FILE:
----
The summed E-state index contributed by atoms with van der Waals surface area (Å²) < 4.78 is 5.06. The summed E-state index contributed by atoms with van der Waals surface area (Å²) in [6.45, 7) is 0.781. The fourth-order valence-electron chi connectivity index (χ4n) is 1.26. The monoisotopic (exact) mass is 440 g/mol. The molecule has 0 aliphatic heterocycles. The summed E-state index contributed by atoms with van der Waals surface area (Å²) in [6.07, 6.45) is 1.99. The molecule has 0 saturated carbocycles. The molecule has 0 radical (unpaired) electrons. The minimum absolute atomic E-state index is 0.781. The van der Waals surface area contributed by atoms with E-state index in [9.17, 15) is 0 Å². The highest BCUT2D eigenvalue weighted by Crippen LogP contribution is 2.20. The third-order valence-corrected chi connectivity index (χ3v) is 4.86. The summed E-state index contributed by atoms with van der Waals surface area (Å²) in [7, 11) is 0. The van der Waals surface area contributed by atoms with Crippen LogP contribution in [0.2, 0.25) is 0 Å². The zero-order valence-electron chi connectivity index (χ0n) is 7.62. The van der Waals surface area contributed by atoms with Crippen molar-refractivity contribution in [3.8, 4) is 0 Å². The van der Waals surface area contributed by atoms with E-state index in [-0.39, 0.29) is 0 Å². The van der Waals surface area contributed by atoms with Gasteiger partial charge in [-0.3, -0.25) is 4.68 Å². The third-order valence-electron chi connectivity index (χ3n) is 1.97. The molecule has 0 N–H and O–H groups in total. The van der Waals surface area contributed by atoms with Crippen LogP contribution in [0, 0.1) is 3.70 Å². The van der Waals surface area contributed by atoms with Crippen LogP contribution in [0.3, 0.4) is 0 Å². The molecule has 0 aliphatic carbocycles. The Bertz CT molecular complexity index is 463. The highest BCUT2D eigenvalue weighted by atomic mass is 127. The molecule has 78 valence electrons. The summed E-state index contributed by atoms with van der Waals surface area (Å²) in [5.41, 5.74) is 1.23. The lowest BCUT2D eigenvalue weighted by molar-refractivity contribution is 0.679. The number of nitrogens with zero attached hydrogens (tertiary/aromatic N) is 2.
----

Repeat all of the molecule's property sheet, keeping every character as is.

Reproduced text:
The summed E-state index contributed by atoms with van der Waals surface area (Å²) < 4.78 is 5.06. The summed E-state index contributed by atoms with van der Waals surface area (Å²) in [6.45, 7) is 0.781. The fourth-order valence-electron chi connectivity index (χ4n) is 1.26. The monoisotopic (exact) mass is 440 g/mol. The molecule has 0 aliphatic heterocycles. The summed E-state index contributed by atoms with van der Waals surface area (Å²) in [6.07, 6.45) is 1.99. The molecule has 0 saturated carbocycles. The molecule has 0 radical (unpaired) electrons. The minimum absolute atomic E-state index is 0.781. The van der Waals surface area contributed by atoms with E-state index in [9.17, 15) is 0 Å². The highest BCUT2D eigenvalue weighted by Crippen LogP contribution is 2.20. The third-order valence-corrected chi connectivity index (χ3v) is 4.86. The summed E-state index contributed by atoms with van der Waals surface area (Å²) in [7, 11) is 0. The van der Waals surface area contributed by atoms with Crippen LogP contribution in [0.2, 0.25) is 0 Å². The zero-order valence-electron chi connectivity index (χ0n) is 7.62. The van der Waals surface area contributed by atoms with Crippen molar-refractivity contribution in [3.8, 4) is 0 Å². The van der Waals surface area contributed by atoms with E-state index in [-0.39, 0.29) is 0 Å². The van der Waals surface area contributed by atoms with Gasteiger partial charge in [-0.3, -0.25) is 4.68 Å². The third-order valence-electron chi connectivity index (χ3n) is 1.97. The molecule has 0 N–H and O–H groups in total. The van der Waals surface area contributed by atoms with Crippen LogP contribution in [0, 0.1) is 3.70 Å². The van der Waals surface area contributed by atoms with Crippen LogP contribution in [0.3, 0.4) is 0 Å². The molecule has 0 aliphatic carbocycles. The Bertz CT molecular complexity index is 463. The highest BCUT2D eigenvalue weighted by atomic mass is 127. The molecule has 78 valence electrons. The summed E-state index contributed by atoms with van der Waals surface area (Å²) in [5.41, 5.74) is 1.23. The lowest BCUT2D eigenvalue weighted by molar-refractivity contribution is 0.679. The number of nitrogens with zero attached hydrogens (tertiary/aromatic N) is 2.